In contrast to the first four books in the series, which took their point of departure in nature and in culture in all its breadth, the motifs of Feltbog 5 centre upon Kirkeby’s relationship with architecture and the elements of form and structure that he derives from architecture; not just as inspiration for his paintings, but also in the brick sculptures that are located round about in the public arena, and for which Kirkeby’s small bronze models form the basis.
At the exhibition "Per Kirkeby – Architecture", visitors can see all the original collages from the book, along with a selection of Kirkeby’s bronze models.
Kirkeby’s architectural models
Kirkeby’s interest in architecture has its roots in his upbringing in Copenhagen’s Northwest district, which in terms of building stock is characterised by classic 19th-century workers’ apartment blocks, together with public housing in a functionalist style from the inter-war years, as well as the enormous Grundtvig’s Church, which was finally completed a few years after Kirkeby’s birth in 1938. Kirkeby’s brick sculptures play with references to the Danish tradition of brick construction, but inspiration has also been drawn from the rest of the world, including the ruins of the Mayan temples that Kirkeby saw as a young man during a trip to Central America.
Although the bronze models are directly related to the brick sculptures, they should not be seen as models in a technical, architectural sense. On the contrary, through his distinctive awareness of materials, Kirkeby creates alternative narratives in bronze from the same starting-point as the brick sculptures – and vice versa. Or as the renowned American art historian Robert Storr put it in the exhibition catalogue for Louisiana’s major retrospective exhibition in 2008: “Often smaller than the bricks of which the larger constructions are composed, these poked, prodded and squeezed lumps suggest a grandeur he steers away from when the same forms are raised to human scale, as though the artist was actutely wary of slipping into the clichés of visionary architecture but able to delight in smaller excursions into the Romantic’s territory without looking over his shoulder.  The beauty of these shapes – and they are beautiful – resides in their elemental qualities, their humbleness, their authority and their irreducible physicality.”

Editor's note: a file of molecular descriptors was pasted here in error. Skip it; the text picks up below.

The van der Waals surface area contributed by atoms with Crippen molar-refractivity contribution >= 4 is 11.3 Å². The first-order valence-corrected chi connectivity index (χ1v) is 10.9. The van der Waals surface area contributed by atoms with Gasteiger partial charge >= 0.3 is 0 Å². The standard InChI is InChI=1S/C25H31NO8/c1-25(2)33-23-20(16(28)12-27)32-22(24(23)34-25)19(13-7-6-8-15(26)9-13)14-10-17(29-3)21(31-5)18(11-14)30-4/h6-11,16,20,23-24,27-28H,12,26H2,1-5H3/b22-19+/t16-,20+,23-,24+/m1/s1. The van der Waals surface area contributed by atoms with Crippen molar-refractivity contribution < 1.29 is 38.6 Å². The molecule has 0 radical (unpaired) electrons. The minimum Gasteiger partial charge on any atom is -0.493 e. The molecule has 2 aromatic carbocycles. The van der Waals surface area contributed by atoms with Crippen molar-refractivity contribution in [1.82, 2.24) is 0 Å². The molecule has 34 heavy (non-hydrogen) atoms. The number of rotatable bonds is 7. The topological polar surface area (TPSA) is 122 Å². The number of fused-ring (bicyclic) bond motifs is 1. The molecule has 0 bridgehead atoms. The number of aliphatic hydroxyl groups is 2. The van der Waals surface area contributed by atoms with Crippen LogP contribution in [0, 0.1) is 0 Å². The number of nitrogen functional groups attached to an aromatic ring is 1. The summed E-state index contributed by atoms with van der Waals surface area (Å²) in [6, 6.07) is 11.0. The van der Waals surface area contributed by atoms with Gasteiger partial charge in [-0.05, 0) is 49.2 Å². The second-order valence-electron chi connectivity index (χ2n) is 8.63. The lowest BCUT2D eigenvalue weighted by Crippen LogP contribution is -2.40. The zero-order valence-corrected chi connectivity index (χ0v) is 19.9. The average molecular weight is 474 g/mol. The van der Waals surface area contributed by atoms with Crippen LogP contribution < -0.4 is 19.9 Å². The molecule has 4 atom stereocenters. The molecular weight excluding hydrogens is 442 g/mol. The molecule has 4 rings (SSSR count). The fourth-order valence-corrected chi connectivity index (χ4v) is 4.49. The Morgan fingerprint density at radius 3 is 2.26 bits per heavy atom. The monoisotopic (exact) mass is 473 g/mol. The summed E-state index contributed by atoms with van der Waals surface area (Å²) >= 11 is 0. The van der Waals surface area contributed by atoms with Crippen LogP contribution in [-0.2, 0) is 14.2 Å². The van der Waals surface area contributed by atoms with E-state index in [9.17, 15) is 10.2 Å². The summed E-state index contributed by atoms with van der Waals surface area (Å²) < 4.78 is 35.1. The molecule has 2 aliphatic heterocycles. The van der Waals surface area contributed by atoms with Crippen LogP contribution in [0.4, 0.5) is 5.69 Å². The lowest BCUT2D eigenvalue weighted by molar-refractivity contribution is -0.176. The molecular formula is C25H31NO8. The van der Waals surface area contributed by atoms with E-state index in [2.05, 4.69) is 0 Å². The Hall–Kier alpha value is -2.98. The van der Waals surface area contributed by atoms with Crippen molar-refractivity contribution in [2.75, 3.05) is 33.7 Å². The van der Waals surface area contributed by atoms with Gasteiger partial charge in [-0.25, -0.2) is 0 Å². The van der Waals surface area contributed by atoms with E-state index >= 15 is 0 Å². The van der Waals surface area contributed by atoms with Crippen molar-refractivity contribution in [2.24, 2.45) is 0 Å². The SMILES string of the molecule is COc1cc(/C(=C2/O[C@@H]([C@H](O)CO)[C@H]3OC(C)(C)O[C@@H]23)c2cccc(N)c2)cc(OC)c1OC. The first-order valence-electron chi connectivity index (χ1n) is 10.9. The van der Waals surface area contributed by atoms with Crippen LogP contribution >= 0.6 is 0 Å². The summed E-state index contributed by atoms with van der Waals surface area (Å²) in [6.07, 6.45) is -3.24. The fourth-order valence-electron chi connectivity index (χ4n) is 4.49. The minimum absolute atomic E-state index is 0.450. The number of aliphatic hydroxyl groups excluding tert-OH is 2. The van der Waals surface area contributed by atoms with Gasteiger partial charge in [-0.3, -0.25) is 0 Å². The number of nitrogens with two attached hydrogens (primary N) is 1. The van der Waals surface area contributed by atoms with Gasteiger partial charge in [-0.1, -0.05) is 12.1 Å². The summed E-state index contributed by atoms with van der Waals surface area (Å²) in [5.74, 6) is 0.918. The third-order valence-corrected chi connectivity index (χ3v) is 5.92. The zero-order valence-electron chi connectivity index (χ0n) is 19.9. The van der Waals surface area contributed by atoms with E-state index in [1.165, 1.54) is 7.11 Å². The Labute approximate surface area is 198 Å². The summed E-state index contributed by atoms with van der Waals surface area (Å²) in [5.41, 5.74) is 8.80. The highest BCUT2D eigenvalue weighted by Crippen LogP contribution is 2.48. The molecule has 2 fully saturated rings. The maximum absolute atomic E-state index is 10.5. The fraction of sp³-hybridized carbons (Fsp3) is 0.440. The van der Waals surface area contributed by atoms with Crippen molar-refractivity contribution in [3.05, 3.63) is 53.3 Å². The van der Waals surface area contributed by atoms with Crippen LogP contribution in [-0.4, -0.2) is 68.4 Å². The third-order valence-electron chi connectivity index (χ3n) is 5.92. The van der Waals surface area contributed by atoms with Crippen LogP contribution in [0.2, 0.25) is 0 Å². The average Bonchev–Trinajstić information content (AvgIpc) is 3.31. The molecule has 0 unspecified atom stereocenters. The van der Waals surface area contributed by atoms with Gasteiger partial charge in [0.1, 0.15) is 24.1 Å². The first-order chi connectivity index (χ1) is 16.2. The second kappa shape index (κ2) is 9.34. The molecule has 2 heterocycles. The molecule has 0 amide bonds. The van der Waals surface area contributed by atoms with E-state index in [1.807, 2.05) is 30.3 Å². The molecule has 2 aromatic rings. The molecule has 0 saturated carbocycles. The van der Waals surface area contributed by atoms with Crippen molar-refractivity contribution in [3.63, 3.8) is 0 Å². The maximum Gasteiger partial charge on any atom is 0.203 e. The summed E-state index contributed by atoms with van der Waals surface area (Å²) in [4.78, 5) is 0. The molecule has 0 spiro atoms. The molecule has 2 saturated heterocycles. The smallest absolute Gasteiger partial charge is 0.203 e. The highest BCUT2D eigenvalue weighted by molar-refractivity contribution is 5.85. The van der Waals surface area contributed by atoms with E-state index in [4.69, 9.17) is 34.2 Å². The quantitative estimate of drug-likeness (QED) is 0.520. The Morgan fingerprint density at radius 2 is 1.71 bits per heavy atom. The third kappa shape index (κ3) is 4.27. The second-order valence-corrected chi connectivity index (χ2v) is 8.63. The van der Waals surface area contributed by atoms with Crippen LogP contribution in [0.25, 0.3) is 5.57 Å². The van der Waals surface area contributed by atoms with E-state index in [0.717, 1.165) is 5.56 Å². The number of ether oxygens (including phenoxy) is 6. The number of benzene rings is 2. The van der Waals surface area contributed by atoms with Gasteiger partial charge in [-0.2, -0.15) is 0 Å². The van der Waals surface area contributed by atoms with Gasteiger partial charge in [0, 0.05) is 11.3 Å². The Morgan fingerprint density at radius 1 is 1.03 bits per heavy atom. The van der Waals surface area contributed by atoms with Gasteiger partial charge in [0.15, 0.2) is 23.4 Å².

The field book series
Per Kirkeby’s field book series is published by Forlaget Bjerggaard in an edition of 500 numbered and signed copies. The field books are inspired by the artist’s early original collage books, which today belong to ARoS, and his records from his many study trips to Greenland during the sixties – the so-called ‘field books’. In the book series, the collages are reproduced on 1:1 scale. It is still possible to acquire all five field books with the same edition number.
Per Kirkeby will be personally present at exhibition opening and book reception which will take place at Galleri Bo Bjerggaard from 4.00-6.00 pm on Thursday 20 November. All are welcome.